Security Breach Report: May 15, 2015
As organizations continue to lobby for increased regulations and protections in the U.S. and in other parts of the world, we bring you some of the latest news in cyber security and data breaches resulting from network vulnerabilities, social engineering attacks, and insider threats.
- Last month, point-of-sale (POS) vendor Harbortouch announced a data breach related to malware-infected POS systems used in restaurants and bars. According to KrebsOnSecurity, more than 4,200 customers across the U.S. have been impacted.
- The Hard Rock Hotel & Casino Las Vegas recently announced that credit card payment systems at some of its retail and service locations were compromised between September 2014 and April 2015. According to the company’s legal representatives, approximately 173,000 unique debit and credit cards were used at the affected locations during the breach time frame, but it’s not clear how much information (including names, account numbers, and CVV codes) was stolen.
- Sally Beauty, an international retailer and distributor of professional beauty supplies, has confirmed a data breach resulting from an illegal intrusion into payment systems used in some of its U.S. stores. The company said it is working with affected customers but that it cannot reveal any further details.
- Budget airline Ryanair revealed last month that hackers siphoned £3.3M from one of its bank accounts. According to the company, the funds were taken via a fraudulent electronic transfer from a Chinese bank.
- In an emerging story first reported by CNN Money, a whistleblower at Tiversa, a cyber security company, has accused his former employer of faking security breaches and hacking attacks in order to extort business. Tiversa has denied these claims, including a series of events that put medical testing company LabMD out of business.
- Following a tip received from an anonymous source, KrebsOnSecurity is reporting a significant data breach at mSpy, a developer of mobile spying software. According to the report a “huge trove of data” — including user emails, location data, and payment information — appears to have been stolen from the company’s servers and posted on the DeepWeb.
- Email delivery service SendGrid announced that network intruders gained access to corporate servers as well as customer and employee user names, email addresses, and passwords earlier this year. According to The Hill, SendGrid sends 18 billion online messages per month.
- The U.S. Senate is concerned that personally identifiable information of U.S. citizens may have been compromised in recent White House network intrusions. According to Senator John Thune, visitors to the White House often submit personal details — including Social Security numbers and addresses — via email in order to obtain clearance.
- Since April, three educational institutions — the University of California Berkley, Metropolitan State University, and Auburn University — have announced data breaches that, together, compromised the personal information of more than 500,000 individuals.
- UK officials were investigating an incident at the Manchester Airport after cellphone video was released showing that a planeload of passengers on a flight from Madrid were able to enter the country without having their passports checked.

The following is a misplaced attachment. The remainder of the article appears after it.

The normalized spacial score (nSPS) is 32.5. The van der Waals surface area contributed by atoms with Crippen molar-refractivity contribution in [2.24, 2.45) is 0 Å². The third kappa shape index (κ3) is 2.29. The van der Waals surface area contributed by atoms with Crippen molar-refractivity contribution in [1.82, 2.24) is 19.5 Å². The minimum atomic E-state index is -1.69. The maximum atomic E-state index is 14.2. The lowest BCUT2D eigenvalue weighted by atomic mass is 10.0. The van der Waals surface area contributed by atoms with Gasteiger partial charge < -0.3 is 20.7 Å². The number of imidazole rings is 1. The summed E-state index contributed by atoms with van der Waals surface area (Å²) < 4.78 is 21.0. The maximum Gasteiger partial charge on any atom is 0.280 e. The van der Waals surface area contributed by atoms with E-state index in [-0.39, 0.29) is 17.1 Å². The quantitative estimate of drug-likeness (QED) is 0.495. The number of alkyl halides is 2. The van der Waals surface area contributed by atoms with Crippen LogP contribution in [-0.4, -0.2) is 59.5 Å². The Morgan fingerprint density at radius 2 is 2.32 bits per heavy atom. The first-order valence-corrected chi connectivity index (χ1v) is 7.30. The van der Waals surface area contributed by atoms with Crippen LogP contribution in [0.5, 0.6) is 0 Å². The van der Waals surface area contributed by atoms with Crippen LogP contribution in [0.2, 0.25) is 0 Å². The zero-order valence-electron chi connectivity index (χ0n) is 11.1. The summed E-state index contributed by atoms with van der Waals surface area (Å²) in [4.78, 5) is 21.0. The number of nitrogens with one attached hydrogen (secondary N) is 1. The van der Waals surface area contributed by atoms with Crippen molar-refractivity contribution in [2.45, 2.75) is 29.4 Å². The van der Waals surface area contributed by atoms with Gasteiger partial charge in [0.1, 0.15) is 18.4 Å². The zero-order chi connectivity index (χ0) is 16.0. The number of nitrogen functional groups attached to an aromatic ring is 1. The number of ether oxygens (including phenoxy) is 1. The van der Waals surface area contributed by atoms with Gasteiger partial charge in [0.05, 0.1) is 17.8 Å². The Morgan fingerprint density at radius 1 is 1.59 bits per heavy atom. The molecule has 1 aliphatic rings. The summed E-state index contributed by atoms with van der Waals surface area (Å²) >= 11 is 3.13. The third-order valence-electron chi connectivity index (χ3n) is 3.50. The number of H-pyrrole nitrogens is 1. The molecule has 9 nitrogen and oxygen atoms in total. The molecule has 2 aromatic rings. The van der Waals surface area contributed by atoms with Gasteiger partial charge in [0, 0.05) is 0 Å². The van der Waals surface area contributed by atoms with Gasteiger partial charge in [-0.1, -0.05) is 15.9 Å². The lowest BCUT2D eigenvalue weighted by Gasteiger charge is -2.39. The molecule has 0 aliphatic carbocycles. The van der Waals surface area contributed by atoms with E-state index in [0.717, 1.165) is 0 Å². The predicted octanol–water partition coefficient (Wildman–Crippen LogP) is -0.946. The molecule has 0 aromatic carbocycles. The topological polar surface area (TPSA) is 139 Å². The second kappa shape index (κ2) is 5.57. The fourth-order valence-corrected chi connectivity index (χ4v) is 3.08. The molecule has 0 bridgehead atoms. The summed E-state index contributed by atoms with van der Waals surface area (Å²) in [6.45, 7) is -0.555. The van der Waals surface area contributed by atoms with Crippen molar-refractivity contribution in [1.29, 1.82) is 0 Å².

- Weaponized Microsoft Word documents masquerading as resumes have been discovered on the CareerBuilder website. According to reports, the attackers were using the malware-laden files to gain access to cash-transfer systems and information with black-market value.
- Premera Blue Cross is facing at least five class-action lawsuits as a result of a data breach it disclosed in March. According to the company, a cyber attack in May 2014 compromised a system that housed medical records of 11 million customers. Participants in the suits claim that Premera was negligent in protecting personal data and in providing timely notification of the breach.
- The Irish Times reported that the country’s Department of Social Protection mistakenly sent personal data — including bank statements and payslips — of three strangers to a Limerick man who had requested his own information.
- In mid-March, Advantage Dental notified more than 150,000 customers that a hacker had breached a database that contained their personal information. The company stated that a malware infection opened the system to unauthorized access for a few days in late February 2015.
- Approximately 98,000 customers of the Army and Air Force Exchange Service (AAFES) concessionaire in Germany were victims of a data breach that was discovered after an “unidentified individual” emailed the compromised data to AAFES headquarters. The data was related to mobile phones and telecommunication services managed by SIGA Telecom, including accounts of 27,500 current customers.
- A social engineering attack compromised information associated with 50 to 70 Rogers Communications business accounts. An IT support agent was reportedly tricked into revealing the access credentials of one of the company’s account managers. Contracts and other details related to the medium-sized business were posted to an anonymous Twitter account within days of the attack.
- More than 39,000 individuals were impacted by the theft of two backup drives belonging to the Indiana State Medical Association (ISMA). According to ISMA, the drives — which held life insurance databases and assorted personal information — were stolen during transport to an offsite storage facility.
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